Definition of esoteric in English:

esoteric

adjective

  • Intended for or likely to be understood by only a small number of people with a specialized knowledge or interest.

    ‘esoteric philosophical debates’
    • ‘The poems show his erudition to be wide, his historical knowledge sometimes esoteric.’
    • ‘It means that you live in one place, but exist in another esoteric, imaginary plane, unshackled by fact or memory.’
    • ‘Smell, our seemingly most primitive sense, is often linked to spiritual or esoteric ideas.’
    • ‘Well in fact that esoteric knowledge is quite an important theme in conspiracy theories.’
    • ‘Deep, hidden or esoteric meanings of the text are rejected in favour of its plain meaning.’
    • ‘His adored father was a more or less failed Swiss pastor, a melancholic man of esoteric interests.’
    • ‘Every illicit drug now has its own subculture, with its own esoteric knowledge, its own rituals and its own argot.’
    • ‘Now all such esoteric knowledge is regarded as suspect, as somehow unjust.’
    • ‘This has led him to an interest in the esoteric world of art restoration.’
    • ‘Butler's report will be full of esoteric recommendations about working practices inside government.’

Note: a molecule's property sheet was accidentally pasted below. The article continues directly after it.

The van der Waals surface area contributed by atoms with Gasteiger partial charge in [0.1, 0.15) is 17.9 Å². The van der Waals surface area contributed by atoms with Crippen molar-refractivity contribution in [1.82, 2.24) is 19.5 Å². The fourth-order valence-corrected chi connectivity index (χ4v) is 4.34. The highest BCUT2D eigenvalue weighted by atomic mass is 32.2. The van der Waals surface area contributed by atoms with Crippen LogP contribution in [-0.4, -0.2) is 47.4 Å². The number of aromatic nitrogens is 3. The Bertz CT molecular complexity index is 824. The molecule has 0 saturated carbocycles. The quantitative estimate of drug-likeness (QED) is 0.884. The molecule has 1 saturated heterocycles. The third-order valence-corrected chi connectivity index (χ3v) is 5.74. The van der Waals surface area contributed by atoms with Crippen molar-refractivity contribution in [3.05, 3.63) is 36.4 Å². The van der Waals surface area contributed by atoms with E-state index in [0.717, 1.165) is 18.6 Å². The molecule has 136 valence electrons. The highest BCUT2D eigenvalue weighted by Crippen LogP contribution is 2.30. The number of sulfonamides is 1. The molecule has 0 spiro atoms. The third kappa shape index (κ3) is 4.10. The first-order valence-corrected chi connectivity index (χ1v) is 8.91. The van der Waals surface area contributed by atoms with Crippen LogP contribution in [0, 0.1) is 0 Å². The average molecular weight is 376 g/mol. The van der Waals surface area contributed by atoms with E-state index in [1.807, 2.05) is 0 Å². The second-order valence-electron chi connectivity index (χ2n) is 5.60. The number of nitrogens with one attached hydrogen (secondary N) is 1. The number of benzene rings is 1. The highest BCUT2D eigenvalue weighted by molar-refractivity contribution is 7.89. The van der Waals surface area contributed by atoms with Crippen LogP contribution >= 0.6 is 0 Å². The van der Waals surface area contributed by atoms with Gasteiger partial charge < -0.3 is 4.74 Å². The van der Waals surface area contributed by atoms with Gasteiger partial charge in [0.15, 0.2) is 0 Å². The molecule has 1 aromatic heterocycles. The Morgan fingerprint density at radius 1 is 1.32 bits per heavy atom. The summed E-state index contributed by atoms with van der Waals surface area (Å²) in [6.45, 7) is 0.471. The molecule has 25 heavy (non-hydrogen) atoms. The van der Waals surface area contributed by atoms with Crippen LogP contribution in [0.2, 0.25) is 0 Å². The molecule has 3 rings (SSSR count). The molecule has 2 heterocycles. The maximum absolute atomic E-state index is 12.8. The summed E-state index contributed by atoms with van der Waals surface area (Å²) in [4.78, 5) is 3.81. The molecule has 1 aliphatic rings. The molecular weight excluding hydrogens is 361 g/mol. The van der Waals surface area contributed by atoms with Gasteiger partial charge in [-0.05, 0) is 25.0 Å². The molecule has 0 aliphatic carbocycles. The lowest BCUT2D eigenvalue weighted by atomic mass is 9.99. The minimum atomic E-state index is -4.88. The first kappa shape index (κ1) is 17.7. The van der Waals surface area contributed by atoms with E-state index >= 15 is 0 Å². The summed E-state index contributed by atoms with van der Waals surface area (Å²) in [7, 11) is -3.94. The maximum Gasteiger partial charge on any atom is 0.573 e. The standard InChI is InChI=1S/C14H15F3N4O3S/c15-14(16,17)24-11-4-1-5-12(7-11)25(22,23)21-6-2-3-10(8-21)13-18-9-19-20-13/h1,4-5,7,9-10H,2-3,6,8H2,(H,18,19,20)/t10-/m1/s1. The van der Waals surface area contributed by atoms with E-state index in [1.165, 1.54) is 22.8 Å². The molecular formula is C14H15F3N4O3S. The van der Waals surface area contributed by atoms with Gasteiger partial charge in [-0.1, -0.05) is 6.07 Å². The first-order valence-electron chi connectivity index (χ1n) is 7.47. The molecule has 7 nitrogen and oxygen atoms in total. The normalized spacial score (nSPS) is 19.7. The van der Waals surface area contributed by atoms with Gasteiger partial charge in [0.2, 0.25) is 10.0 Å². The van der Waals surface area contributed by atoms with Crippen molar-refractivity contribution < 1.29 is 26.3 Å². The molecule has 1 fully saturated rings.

• ‘Gibson's comments on the use of non-standard or esoteric English are particularly wise.’
    • ‘He is fond of pointing out how esoteric this debate is to the wider public.’
    • ‘The Left makes incredibly esoteric distinctions based on the motives of the social planners doing the killing.’
    • ‘When so few people have been encouraged to learn trades, the special skills involved in them become esoteric.’
    • ‘The trivia enthusiast in me thrilled to discover oodles of esoteric tidbits on every page - and not just about salt.’
    • ‘Although the text is more accessible, it also loses its mysterious and esoteric qualities.’
    • ‘Why did what was formerly seen as an esoteric cultural theory go from the margins of academia to the mainstream of public debate?’
    • ‘According to the esoteric tradition humanity is not the pinnacle of evolution on this planet.’
    • ‘While much of the text would be too esoteric for all but the art-history scholar, it does raise broader questions.’
    • ‘He taught mathematics not as some esoteric mystery, but as practical common sense.’
    abstruse, obscure, arcane, recherché, rarefied, recondite, abstract, difficult, hard, puzzling, perplexing, enigmatic, inscrutable, cryptic, delphic
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Origin

Mid 17th century: from Greek esōterikos, from esōterō, comparative of esō ‘within’, from es, eis ‘into’. Compare with exoteric.

Pronunciation

esoteric

/ˌɛsəˈtɛrɪk//ˌesəˈterik/